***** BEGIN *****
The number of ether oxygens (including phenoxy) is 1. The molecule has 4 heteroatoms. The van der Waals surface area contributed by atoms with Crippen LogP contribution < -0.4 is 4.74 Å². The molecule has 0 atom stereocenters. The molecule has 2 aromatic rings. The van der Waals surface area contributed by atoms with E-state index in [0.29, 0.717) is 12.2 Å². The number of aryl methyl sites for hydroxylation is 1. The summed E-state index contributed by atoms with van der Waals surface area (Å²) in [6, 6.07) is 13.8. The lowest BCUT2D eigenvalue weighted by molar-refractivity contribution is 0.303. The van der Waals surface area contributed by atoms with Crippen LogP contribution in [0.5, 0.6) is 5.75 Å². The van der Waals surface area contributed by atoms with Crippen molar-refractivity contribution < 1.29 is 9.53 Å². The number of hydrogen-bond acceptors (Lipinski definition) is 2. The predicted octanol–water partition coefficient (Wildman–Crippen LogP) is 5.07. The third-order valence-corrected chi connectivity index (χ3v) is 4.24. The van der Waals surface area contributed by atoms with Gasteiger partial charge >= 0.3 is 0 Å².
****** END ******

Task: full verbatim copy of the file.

The number of ether oxygens (including phenoxy) is 1. The molecule has 4 heteroatoms. The van der Waals surface area contributed by atoms with Crippen LogP contribution < -0.4 is 4.74 Å². The molecule has 0 atom stereocenters. The molecule has 2 aromatic rings. The van der Waals surface area contributed by atoms with E-state index in [0.29, 0.717) is 12.2 Å². The number of aryl methyl sites for hydroxylation is 1. The summed E-state index contributed by atoms with van der Waals surface area (Å²) in [6, 6.07) is 13.8. The lowest BCUT2D eigenvalue weighted by molar-refractivity contribution is 0.303. The van der Waals surface area contributed by atoms with Crippen LogP contribution in [0.5, 0.6) is 5.75 Å². The van der Waals surface area contributed by atoms with Crippen molar-refractivity contribution < 1.29 is 9.53 Å². The number of hydrogen-bond acceptors (Lipinski definition) is 2. The predicted octanol–water partition coefficient (Wildman–Crippen LogP) is 5.07. The third-order valence-corrected chi connectivity index (χ3v) is 4.24. The van der Waals surface area contributed by atoms with Gasteiger partial charge >= 0.3 is 0 Å².